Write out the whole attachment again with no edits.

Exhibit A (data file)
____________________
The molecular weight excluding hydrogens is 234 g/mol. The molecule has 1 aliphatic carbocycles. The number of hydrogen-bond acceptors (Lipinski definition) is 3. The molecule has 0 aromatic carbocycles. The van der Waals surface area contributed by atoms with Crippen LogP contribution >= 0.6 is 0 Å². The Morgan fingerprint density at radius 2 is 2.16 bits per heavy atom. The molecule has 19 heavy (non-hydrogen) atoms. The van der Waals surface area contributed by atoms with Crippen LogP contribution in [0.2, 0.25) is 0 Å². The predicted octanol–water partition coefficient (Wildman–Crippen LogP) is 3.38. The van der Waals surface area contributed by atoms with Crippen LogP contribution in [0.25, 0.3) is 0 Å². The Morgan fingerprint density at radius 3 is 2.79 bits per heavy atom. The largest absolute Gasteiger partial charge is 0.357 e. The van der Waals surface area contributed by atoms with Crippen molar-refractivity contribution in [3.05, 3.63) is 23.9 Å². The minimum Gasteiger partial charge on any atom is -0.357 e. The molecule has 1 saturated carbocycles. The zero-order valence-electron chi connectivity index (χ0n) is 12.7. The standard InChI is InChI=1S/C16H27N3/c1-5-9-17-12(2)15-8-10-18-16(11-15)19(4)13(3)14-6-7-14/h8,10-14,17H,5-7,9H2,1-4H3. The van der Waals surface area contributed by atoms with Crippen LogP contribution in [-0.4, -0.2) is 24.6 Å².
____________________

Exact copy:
The molecular weight excluding hydrogens is 234 g/mol. The molecule has 1 aliphatic carbocycles. The number of hydrogen-bond acceptors (Lipinski definition) is 3. The molecule has 0 aromatic carbocycles. The van der Waals surface area contributed by atoms with Crippen LogP contribution >= 0.6 is 0 Å². The Morgan fingerprint density at radius 2 is 2.16 bits per heavy atom. The molecule has 19 heavy (non-hydrogen) atoms. The van der Waals surface area contributed by atoms with Crippen LogP contribution in [0.2, 0.25) is 0 Å². The predicted octanol–water partition coefficient (Wildman–Crippen LogP) is 3.38. The van der Waals surface area contributed by atoms with Crippen LogP contribution in [0.25, 0.3) is 0 Å². The Morgan fingerprint density at radius 3 is 2.79 bits per heavy atom. The largest absolute Gasteiger partial charge is 0.357 e. The van der Waals surface area contributed by atoms with Crippen molar-refractivity contribution in [3.05, 3.63) is 23.9 Å². The minimum Gasteiger partial charge on any atom is -0.357 e. The molecule has 1 saturated carbocycles. The zero-order valence-electron chi connectivity index (χ0n) is 12.7. The standard InChI is InChI=1S/C16H27N3/c1-5-9-17-12(2)15-8-10-18-16(11-15)19(4)13(3)14-6-7-14/h8,10-14,17H,5-7,9H2,1-4H3. The van der Waals surface area contributed by atoms with Crippen LogP contribution in [-0.4, -0.2) is 24.6 Å².